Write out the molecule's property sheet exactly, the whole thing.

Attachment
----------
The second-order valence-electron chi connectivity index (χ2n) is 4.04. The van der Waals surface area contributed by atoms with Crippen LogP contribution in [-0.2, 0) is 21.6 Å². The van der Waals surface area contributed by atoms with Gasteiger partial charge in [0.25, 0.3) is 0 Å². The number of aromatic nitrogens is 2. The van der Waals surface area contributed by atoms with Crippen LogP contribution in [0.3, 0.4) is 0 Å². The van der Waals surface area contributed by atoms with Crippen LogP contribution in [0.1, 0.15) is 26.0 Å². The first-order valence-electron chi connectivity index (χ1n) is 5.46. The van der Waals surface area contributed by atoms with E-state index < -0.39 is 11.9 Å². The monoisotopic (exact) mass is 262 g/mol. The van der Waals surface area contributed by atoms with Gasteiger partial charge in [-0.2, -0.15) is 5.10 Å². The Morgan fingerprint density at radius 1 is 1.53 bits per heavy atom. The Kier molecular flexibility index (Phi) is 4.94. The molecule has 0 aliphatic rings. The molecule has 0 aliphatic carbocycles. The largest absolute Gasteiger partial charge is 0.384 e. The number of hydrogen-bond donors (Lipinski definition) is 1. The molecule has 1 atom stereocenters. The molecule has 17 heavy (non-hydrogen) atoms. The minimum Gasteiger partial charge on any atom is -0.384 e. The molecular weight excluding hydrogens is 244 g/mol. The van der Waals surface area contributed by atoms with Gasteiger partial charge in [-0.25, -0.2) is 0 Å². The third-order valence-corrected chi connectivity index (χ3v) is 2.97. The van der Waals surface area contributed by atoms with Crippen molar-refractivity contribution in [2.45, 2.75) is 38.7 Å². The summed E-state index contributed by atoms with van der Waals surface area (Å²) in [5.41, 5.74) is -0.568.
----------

The second-order valence-electron chi connectivity index (χ2n) is 4.04. The van der Waals surface area contributed by atoms with Crippen LogP contribution in [-0.2, 0) is 21.6 Å². The van der Waals surface area contributed by atoms with Gasteiger partial charge in [0.25, 0.3) is 0 Å². The number of aromatic nitrogens is 2. The van der Waals surface area contributed by atoms with Crippen LogP contribution in [0.3, 0.4) is 0 Å². The van der Waals surface area contributed by atoms with Crippen LogP contribution in [0.1, 0.15) is 26.0 Å². The first-order valence-electron chi connectivity index (χ1n) is 5.46. The van der Waals surface area contributed by atoms with E-state index < -0.39 is 11.9 Å². The monoisotopic (exact) mass is 262 g/mol. The van der Waals surface area contributed by atoms with Gasteiger partial charge in [-0.2, -0.15) is 5.10 Å². The Morgan fingerprint density at radius 1 is 1.53 bits per heavy atom. The Kier molecular flexibility index (Phi) is 4.94. The molecule has 0 aliphatic rings. The molecule has 0 aliphatic carbocycles. The largest absolute Gasteiger partial charge is 0.384 e. The number of hydrogen-bond donors (Lipinski definition) is 1. The molecule has 1 atom stereocenters. The molecule has 17 heavy (non-hydrogen) atoms. The minimum Gasteiger partial charge on any atom is -0.384 e. The molecular weight excluding hydrogens is 244 g/mol. The van der Waals surface area contributed by atoms with Gasteiger partial charge in [-0.25, -0.2) is 0 Å². The third-order valence-corrected chi connectivity index (χ3v) is 2.97. The van der Waals surface area contributed by atoms with Crippen molar-refractivity contribution in [2.45, 2.75) is 38.7 Å². The summed E-state index contributed by atoms with van der Waals surface area (Å²) in [5.41, 5.74) is -0.568.